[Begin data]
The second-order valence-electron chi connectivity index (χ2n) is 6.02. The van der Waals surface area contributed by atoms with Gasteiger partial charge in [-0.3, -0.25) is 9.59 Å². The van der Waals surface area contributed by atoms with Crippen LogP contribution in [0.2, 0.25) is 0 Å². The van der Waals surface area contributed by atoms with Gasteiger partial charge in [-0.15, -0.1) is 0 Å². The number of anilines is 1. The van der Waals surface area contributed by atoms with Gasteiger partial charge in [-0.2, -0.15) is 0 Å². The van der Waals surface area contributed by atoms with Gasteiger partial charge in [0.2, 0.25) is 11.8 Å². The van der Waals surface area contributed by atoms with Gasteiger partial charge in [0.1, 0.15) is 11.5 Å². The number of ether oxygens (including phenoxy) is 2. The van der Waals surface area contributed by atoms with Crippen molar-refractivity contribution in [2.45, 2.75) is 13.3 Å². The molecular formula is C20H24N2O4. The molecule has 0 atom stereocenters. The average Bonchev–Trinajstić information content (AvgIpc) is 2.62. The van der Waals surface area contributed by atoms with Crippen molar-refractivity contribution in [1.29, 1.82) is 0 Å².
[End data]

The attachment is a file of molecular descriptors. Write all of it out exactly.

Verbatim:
The second-order valence-electron chi connectivity index (χ2n) is 6.02. The van der Waals surface area contributed by atoms with Gasteiger partial charge in [-0.3, -0.25) is 9.59 Å². The van der Waals surface area contributed by atoms with Crippen LogP contribution in [0.2, 0.25) is 0 Å². The van der Waals surface area contributed by atoms with Gasteiger partial charge in [-0.15, -0.1) is 0 Å². The number of anilines is 1. The van der Waals surface area contributed by atoms with Gasteiger partial charge in [-0.2, -0.15) is 0 Å². The van der Waals surface area contributed by atoms with Gasteiger partial charge in [0.2, 0.25) is 11.8 Å². The van der Waals surface area contributed by atoms with Gasteiger partial charge in [0.1, 0.15) is 11.5 Å². The number of ether oxygens (including phenoxy) is 2. The van der Waals surface area contributed by atoms with Crippen molar-refractivity contribution in [2.45, 2.75) is 13.3 Å². The molecular formula is C20H24N2O4. The molecule has 0 atom stereocenters. The average Bonchev–Trinajstić information content (AvgIpc) is 2.62. The van der Waals surface area contributed by atoms with Crippen molar-refractivity contribution in [1.29, 1.82) is 0 Å².